Conferences are crowded. Conferences are loud. Investors are scarce. One-on-one time is at a premium. That's still no excuse from getting all up in someone's personal space. I have literally been backed into a corner at an event before and, let me tell you, I was not amused. I also once attended a conference after just getting Invisalign. I wasn't entirely used to the Invisalign trays yet, and had just hurriedly scarfed a mint when I was corralled by a fund marketer. Before I knew it, the mint flew out of my mouth and landed on the marketer's arm. I tried to be cool - I picked the mint off of him, said "um, I think this may be mine," and slunk off. But seriously, if you're so close that an Arthur Bell promotional mini-mint with lisp velocity and zero aerodynamics can hit you with enough force to stick to your skin, you are too damn close. An arm's length for distance is a good rule of thumb here. 

The Seventh Deadly Sin: No Business Cards

(c) American Psycho

(c) American Psycho

This one can be a bit tricky as both investors and fund managers are at times guilty. Generally speaking, investors eschew business cards to avoid a post-conference email zombie apocalypse, while fund managers and marketers either don't bring them to (Machiavellian interpretation) force investors into giving their cards up, or because (poor planning interpretation) they underestimate how many cards they will need. 

Dear All: Conferences are networking events at heart. Bring cards and enough of them. That is all.

So there you have it.

Before you hit up your next Hedge Fund, Private Equity, Venture Capital, Institutional Investor or other industry event, make sure you are up-to-date on conference etiquette, or risk being judged in attendee purgatory.  

AuthorMeredith Jones

I love this time of year. The airport delays. The wonky weather. The smell of burning dust in the heating vents. Snow panic that empties grocery store shelves of white bread and whole milk, even if the temperature is stubbornly in the 40s.

Oh, and the look of shiny hope on the faces of fund managers everywhere. 


But before conference season road trips get too far underway, it's probably a good idea to think about where managers are spending their (finite) fund raising resources and where they could ease up on the gas.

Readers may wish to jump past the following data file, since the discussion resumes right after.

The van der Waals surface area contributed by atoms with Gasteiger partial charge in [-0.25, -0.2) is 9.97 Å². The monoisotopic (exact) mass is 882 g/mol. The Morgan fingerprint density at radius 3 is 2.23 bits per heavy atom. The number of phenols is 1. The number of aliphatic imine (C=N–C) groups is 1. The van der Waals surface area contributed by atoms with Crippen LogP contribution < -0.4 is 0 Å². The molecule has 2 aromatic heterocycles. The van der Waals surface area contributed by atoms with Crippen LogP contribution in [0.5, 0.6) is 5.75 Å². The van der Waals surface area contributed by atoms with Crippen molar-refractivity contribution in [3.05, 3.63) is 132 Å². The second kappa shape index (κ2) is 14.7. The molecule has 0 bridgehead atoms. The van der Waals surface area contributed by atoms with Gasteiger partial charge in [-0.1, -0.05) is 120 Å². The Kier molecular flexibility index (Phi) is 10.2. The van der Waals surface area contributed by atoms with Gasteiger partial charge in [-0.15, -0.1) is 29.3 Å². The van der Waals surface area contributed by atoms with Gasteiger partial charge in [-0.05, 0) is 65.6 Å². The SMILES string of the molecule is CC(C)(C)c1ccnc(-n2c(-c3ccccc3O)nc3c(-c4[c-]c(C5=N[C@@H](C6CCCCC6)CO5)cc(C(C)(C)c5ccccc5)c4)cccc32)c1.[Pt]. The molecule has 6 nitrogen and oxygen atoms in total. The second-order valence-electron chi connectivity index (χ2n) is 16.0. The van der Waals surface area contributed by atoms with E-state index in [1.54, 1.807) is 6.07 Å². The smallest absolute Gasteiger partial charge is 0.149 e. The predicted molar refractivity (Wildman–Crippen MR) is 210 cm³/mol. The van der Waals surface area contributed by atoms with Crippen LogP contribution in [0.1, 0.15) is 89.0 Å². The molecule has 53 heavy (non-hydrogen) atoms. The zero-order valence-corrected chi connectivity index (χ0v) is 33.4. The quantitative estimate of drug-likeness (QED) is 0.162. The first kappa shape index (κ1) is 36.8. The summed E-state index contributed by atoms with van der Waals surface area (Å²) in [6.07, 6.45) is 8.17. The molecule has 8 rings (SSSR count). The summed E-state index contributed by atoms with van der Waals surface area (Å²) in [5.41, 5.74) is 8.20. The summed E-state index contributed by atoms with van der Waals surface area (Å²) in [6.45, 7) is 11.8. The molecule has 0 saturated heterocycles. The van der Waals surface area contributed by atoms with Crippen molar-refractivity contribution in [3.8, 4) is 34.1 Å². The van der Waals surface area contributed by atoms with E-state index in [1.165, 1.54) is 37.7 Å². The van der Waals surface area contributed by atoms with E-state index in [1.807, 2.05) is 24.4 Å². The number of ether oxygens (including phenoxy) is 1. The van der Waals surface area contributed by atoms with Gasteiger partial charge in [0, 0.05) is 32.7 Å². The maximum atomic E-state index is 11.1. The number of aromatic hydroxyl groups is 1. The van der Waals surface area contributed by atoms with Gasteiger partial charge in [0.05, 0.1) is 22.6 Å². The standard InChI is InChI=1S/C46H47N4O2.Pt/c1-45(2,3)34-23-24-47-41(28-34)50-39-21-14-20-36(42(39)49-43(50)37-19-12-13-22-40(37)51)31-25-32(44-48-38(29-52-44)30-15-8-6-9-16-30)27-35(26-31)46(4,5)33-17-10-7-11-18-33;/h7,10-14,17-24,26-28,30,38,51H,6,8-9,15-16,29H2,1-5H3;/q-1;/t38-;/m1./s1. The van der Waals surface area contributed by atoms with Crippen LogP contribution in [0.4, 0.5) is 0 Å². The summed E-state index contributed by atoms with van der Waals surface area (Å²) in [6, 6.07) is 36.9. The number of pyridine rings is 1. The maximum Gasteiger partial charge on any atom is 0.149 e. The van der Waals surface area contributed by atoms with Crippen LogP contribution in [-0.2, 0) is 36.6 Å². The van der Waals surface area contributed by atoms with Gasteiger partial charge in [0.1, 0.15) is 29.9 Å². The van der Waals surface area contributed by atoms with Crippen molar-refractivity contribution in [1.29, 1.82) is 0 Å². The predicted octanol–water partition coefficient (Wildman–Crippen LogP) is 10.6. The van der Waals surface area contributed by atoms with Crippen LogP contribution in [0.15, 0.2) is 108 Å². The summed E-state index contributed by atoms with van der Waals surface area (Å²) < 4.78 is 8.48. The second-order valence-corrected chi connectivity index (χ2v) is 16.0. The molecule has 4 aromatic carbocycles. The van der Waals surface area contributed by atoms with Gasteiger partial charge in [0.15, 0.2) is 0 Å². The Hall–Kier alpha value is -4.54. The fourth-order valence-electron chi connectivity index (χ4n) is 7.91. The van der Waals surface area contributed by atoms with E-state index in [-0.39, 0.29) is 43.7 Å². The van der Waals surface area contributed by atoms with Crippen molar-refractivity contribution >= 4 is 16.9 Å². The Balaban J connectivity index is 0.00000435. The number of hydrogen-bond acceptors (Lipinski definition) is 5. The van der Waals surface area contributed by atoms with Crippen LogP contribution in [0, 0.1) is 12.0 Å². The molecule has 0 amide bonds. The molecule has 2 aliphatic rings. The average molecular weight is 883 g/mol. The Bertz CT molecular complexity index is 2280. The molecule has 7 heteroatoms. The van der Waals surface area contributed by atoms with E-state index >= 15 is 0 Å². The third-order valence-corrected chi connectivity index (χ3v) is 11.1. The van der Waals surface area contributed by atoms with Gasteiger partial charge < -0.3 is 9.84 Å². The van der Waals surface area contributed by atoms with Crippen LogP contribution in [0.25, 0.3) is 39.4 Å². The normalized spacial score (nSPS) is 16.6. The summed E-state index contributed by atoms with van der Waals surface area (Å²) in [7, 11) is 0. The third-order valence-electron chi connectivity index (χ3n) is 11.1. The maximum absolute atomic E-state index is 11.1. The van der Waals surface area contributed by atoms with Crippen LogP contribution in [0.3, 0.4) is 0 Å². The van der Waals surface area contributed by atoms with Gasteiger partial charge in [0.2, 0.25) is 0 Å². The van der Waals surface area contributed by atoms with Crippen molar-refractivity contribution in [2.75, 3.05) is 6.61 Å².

(c) MJ Alts

(c) MJ Alts

As we commence another year of the great capital raising dance, I thought it would be fun to channel all of the back and forth, yes and no, hide and seek frustration into a little game. One that harkens back to a happier and simpler time, and one that anyone who has ever been under 12 or over 60 is familiar with.

So yes, ladies and gentlemen, this year we're gonna play a little Capital Raising BINGO. Simply print out the appropriate investor or fund manager card below and mark off (and date) each time you get a designated response.

The first investor who gets a BINGO can draft me as a single-use meat shield at an event.

The first fund manager who gets a BINGO will also get a prize, custom tailored to the fund in question. 

Happy capital hunting! And may the BINGO odds be ever in your favor!

(c) 2017 MJ Alts

(c) 2017 MJ Alts

(C) 2017 MJ Alts

(C) 2017 MJ Alts

When I was a young lass in Nineteen Never Mind, I used to spend Christmas Day with my mom and the week after Christmas with my dad. He would come for my sister and me in Tuscaloosa, Alabama and drive us all the way to Ft. Worth, Texas for another week of holiday overeating and unwrapping.

It was about a 12-hour drive, door to door, but we tried to make the best of it. My sister, stepbrother and I would clamber into the “way back” with a cooler full of Cokes,bags brimming with healthy snacks like Pop Rocks, potato chips and Slim Jim’s, nestled securely next to my Dad’s Coors that he snuck over state lines, Smokey & the Bandit-style. There, we’ll loll about (with no seatbelts), stuffing our faces (not dying from the Pop Rock/Coke combo) and alternate singing, sleeping and snarking at one another for the entirety of the 12-hour trip.

At some point, we would inevitably get on my Dad’s nerves. There would be over-the-seat, disjointed swats, strong language and finally a threat to “TURN THIS DAMN CAR AROUND AND TAKE EVERYONE HOME.”

We kids thought that was super funny. 

What wasn’t hilarious, however, was 2016 - an epically craptastic annum bad in so many ways that it even made Mariah Carey’s New Year’s Rockin’ Eve performance look apropos.

So, while 2017 is still barely warm, I thought I’d give it a little, tiny warning.

If y’all pull the same stunts this year that you did last year, I’ll turn this year around and take us all home. At the very least, I’ll figure out how to off everyone using nothing but Pop Rocks and warm Coors. You get me?

What am I talking about specifically? Well, here are some of my key investment industry pet peeves from 2016: